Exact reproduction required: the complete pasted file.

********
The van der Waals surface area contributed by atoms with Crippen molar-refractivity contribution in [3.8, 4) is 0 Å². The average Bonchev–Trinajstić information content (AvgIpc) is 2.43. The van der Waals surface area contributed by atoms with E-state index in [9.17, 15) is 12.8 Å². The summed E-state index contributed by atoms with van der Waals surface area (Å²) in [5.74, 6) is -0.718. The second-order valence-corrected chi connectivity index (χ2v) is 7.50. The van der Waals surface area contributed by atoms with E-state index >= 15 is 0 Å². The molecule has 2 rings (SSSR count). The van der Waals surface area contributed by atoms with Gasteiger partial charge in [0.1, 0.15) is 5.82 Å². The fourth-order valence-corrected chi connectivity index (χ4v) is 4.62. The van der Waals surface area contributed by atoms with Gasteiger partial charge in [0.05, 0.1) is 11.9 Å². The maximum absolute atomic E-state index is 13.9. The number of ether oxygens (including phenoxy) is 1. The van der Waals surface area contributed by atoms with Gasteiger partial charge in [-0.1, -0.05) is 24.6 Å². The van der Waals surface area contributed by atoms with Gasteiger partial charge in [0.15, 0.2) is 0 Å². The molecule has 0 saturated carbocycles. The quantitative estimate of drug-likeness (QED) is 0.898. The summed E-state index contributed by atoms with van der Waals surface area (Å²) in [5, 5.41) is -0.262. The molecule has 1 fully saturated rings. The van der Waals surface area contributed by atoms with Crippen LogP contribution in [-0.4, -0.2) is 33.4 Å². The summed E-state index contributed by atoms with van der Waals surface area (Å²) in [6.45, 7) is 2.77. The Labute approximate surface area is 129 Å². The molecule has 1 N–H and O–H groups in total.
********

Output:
The van der Waals surface area contributed by atoms with Crippen molar-refractivity contribution in [3.8, 4) is 0 Å². The average Bonchev–Trinajstić information content (AvgIpc) is 2.43. The van der Waals surface area contributed by atoms with E-state index in [9.17, 15) is 12.8 Å². The summed E-state index contributed by atoms with van der Waals surface area (Å²) in [5.74, 6) is -0.718. The second-order valence-corrected chi connectivity index (χ2v) is 7.50. The van der Waals surface area contributed by atoms with E-state index >= 15 is 0 Å². The molecule has 2 rings (SSSR count). The van der Waals surface area contributed by atoms with Gasteiger partial charge in [0.1, 0.15) is 5.82 Å². The fourth-order valence-corrected chi connectivity index (χ4v) is 4.62. The van der Waals surface area contributed by atoms with Gasteiger partial charge in [0.05, 0.1) is 11.9 Å². The maximum absolute atomic E-state index is 13.9. The number of ether oxygens (including phenoxy) is 1. The van der Waals surface area contributed by atoms with Gasteiger partial charge in [-0.1, -0.05) is 24.6 Å². The van der Waals surface area contributed by atoms with Gasteiger partial charge in [0.15, 0.2) is 0 Å². The molecule has 0 saturated carbocycles. The quantitative estimate of drug-likeness (QED) is 0.898. The summed E-state index contributed by atoms with van der Waals surface area (Å²) in [5, 5.41) is -0.262. The molecule has 1 fully saturated rings. The van der Waals surface area contributed by atoms with Crippen LogP contribution in [-0.4, -0.2) is 33.4 Å². The summed E-state index contributed by atoms with van der Waals surface area (Å²) in [6.45, 7) is 2.77. The Labute approximate surface area is 129 Å². The molecule has 1 N–H and O–H groups in total.